A decline in new mortgage business this week was led by adjustable-rate mortgages. Meanwhile, the spread between conforming and jumbo mortgages widened by 8 basis points. But pricing on 15-year loans became more competitive — though the outlook is for a big bump in fixed rates in the next report.
At 186, the U.S. Mortgage Market Index from LoanSifter and Mortgage Daily for the week ended Aug. 16 was down 3 percent from last week and 20 percent lower than the same week in 2012. The index reflects average pricing inquiries of LoanSifter originator clients.
The biggest week-over-week decline was suffered by ARMs, with activity slowing 7 percent from the week ended Aug. 7. Still, inquiries for ARMs were up 86 percent from the same week in 2012 — the best year-over-year performance.
ARM share slipped to 9.7 percent from 10.1 percent in the previous report. ARM share was more than double, however, the 4.2 percent level one year prior.
Next were inquiries for conventional mortgages, which declined 4 percent and were down more than a quarter from the same week last year.
Purchase financing fell 3.3 percent from last week. But, as was the case with ARMs, purchase activity was substantially higher than in the week ended Aug. 17, 2012, with year-over-year performance improving 54 percent.
After that was refinance business, which slowed 3.1 percent and has plummeted 47 percent over the past year. Refinance share was barely changed at 49.1 percent versus 49.0 percent seven days earlier. But refinance share was much thinner than the 73.7 percent 12 months earlier. This week’s share consisted of a 36.1 percent rate-term share and a 13.0 percent cashout share.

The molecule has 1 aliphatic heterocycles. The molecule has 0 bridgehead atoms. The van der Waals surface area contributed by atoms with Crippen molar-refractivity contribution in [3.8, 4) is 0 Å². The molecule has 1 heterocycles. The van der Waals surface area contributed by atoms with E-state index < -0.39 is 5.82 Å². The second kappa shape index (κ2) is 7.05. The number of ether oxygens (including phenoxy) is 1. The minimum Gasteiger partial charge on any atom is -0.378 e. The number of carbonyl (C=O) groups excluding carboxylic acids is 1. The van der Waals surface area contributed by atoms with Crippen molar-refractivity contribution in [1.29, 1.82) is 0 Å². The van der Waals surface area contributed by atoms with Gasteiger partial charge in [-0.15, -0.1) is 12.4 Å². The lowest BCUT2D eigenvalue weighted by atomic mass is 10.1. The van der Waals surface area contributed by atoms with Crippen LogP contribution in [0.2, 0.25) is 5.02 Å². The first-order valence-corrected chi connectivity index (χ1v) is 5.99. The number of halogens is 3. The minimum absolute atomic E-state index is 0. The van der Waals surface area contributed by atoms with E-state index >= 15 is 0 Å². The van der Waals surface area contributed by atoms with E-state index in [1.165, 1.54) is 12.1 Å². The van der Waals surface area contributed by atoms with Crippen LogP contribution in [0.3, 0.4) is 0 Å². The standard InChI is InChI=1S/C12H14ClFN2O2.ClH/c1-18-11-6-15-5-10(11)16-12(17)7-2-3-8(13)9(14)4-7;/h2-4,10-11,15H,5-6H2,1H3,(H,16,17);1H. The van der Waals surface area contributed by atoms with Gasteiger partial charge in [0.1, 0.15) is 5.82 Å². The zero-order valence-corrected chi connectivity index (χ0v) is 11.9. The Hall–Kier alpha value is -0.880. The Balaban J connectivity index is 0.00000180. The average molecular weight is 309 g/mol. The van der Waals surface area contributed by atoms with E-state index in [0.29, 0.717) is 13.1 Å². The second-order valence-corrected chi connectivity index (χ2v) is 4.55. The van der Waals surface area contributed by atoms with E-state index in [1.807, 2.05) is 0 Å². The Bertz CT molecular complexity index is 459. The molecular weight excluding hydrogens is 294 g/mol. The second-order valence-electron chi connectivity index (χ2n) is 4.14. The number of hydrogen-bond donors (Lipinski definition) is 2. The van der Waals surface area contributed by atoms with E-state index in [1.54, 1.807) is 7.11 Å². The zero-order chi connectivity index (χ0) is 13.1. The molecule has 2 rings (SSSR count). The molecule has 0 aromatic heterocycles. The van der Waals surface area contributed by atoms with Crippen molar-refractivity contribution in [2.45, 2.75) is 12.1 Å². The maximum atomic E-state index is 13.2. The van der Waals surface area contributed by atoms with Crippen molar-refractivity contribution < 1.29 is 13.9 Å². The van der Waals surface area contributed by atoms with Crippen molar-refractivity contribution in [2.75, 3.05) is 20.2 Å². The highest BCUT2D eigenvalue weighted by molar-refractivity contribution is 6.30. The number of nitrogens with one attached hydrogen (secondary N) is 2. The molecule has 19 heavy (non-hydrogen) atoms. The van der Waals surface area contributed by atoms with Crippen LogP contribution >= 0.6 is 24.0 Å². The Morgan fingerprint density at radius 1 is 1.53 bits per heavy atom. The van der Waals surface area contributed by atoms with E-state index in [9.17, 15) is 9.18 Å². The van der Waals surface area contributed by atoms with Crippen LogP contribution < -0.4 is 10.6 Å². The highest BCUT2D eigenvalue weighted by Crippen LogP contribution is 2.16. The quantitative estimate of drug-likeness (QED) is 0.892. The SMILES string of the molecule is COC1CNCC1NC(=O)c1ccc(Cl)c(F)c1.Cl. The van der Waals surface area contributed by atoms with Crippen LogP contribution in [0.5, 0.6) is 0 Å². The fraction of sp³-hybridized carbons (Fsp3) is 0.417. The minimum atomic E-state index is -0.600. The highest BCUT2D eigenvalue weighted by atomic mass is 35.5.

Pricing inquiries for loans insured by the Federal Housing Administration drifted down less than 3 percent and have retreated 31 percent from a year ago. FHA share inched up to 15.4 percent from 15.3 percent but fell from 17.8 percent during the same week last year.
This week’s best performance was delivered by the jumbo category, with pricing inquiries off less than one percent. Jumbo business has surged 72 percent from a year ago. Jumbo share rose to 8.5 percent from 8.3 percent and has soared from 3.9 percent at the same point in 2012.
The solid performance with jumbo loans came despite that the jumbo-conforming spread widened to 37 BPS from 29 BPS. Still, the spread is much thinner than 50 BPS a year ago.
Thirty-year fixed-rate conforming loans averaged 4.662 percent, a little worse than 4.640 percent in the previous report. The 30 year was just 3.854 percent in the year-earlier report.
Fifteen-year loans became much more attractive this week, with borrowers being quoted rates that were 93 BPS better than on 30-year loans compared to the 90-basis-point spread in the prior week and the 65-basis-point spread in place a year prior.
It doesn’t look good for upcoming mortgage rates based on an analysis of this week’s Treasury market activity.
Data from the Treasury Department indicate that the 10-year Treasury yield — a benchmark for 30-year mortgage rates — averaged 2.73 percent this week, while the 10-year yield closed at 2.84 percent Friday. The rise suggests rates could be around 11 BPS worse in the next report.